Thursday, December 2, 2010
Branding is not your logo. Brand strategy is not a marketing plan. Brand vision isn't what others think of you.
Brand Vision is having a clear picture (shared with your employees) as to the company you WILL BE 10 years from now. That leads you beyond a single product line or a cool new package. It transforms your business into thinking strategically, and not just as a collection of tactics. You can say "yes" or "no" to new opportunities because you will have a simply defined benchmark from which to judge.
"We'll be the household name in backyard gardening."
"Our products will be synonymous with luxury."
"We will become the most trusted brand in local marketplaces."
No where is there is a "HOW?" That's brand strategy, not vision. But, if you and your team are not in agreement with the larger goal, you will constantly work against each other vying for an uptick in sales off of tactics that are hit-or-miss at best.
Take the second sample above (synonymous with luxury)... were this company offered the opportunity to merge with a larger, but low-price competitor, should they take the deal? The answer should be, "No." How could the cut-rate competitor add to their vision? However, if a new product area opened up in a high-end market, should they consider entering it , — even if they don't have much experience? The answer should be, "Yes." They may still not choose to do so, but the exercise remains consistent.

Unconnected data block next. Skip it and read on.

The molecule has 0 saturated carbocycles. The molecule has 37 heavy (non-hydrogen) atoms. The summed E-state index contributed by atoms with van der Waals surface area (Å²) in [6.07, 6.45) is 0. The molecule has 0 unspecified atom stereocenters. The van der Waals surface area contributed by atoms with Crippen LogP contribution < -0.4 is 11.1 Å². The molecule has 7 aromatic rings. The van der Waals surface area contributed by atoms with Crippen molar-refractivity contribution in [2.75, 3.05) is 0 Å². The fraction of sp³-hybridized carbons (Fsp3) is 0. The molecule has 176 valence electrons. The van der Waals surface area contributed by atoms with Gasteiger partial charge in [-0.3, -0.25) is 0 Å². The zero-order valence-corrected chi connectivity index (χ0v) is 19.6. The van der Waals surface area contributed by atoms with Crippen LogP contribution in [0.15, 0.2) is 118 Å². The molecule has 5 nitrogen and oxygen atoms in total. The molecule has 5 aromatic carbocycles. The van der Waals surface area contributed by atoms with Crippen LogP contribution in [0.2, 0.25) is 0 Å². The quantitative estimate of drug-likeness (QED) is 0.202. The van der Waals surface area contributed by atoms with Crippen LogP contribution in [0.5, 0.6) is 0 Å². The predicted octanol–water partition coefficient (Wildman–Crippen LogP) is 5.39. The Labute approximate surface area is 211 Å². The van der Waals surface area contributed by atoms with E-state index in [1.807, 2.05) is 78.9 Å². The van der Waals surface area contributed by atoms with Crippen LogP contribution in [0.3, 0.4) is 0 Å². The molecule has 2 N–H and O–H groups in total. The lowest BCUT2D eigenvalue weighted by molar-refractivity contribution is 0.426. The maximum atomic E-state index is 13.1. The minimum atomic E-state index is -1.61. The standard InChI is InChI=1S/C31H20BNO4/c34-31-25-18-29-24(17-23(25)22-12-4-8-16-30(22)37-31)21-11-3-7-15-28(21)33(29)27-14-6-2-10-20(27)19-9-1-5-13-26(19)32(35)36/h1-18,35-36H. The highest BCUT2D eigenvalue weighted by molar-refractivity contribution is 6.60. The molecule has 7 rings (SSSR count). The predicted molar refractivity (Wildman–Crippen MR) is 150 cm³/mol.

Think of Apple. iTunes saved it. Apple has stood for "cutting edge technology with stunning aesthetics" in everything they do. They now own music downloads as a by-product of the introduction of an entirely new category. If they only saw themselves as a computer manufacturer, they would have never worked on the R&D of transforming Flash drives into music machines. The scope of the product lines Apple works on are quite diverse, but their brand vision remains true. We all can learn from this - regardless of budget.
So where do you begin? Here's the exercise:
1) Who are you now? In short, how would your typical customer describe you, what you do and what you do for them?
2) What should they be saying about you?
3) What kind of company/brand will you have in a decade? Again, in short, not specifically a marketshare question, but an emotional one. Who will you be?
Once answered — and they're not easy to answer... you'll be well on your way toward saving your company years of frustration and even more wasted investment. The more fractured your brand is, the more you have to spend to keep it a float. The cool part is, the more cohesive it is, the farther (whatever money you spend) will go towards achieving your goals.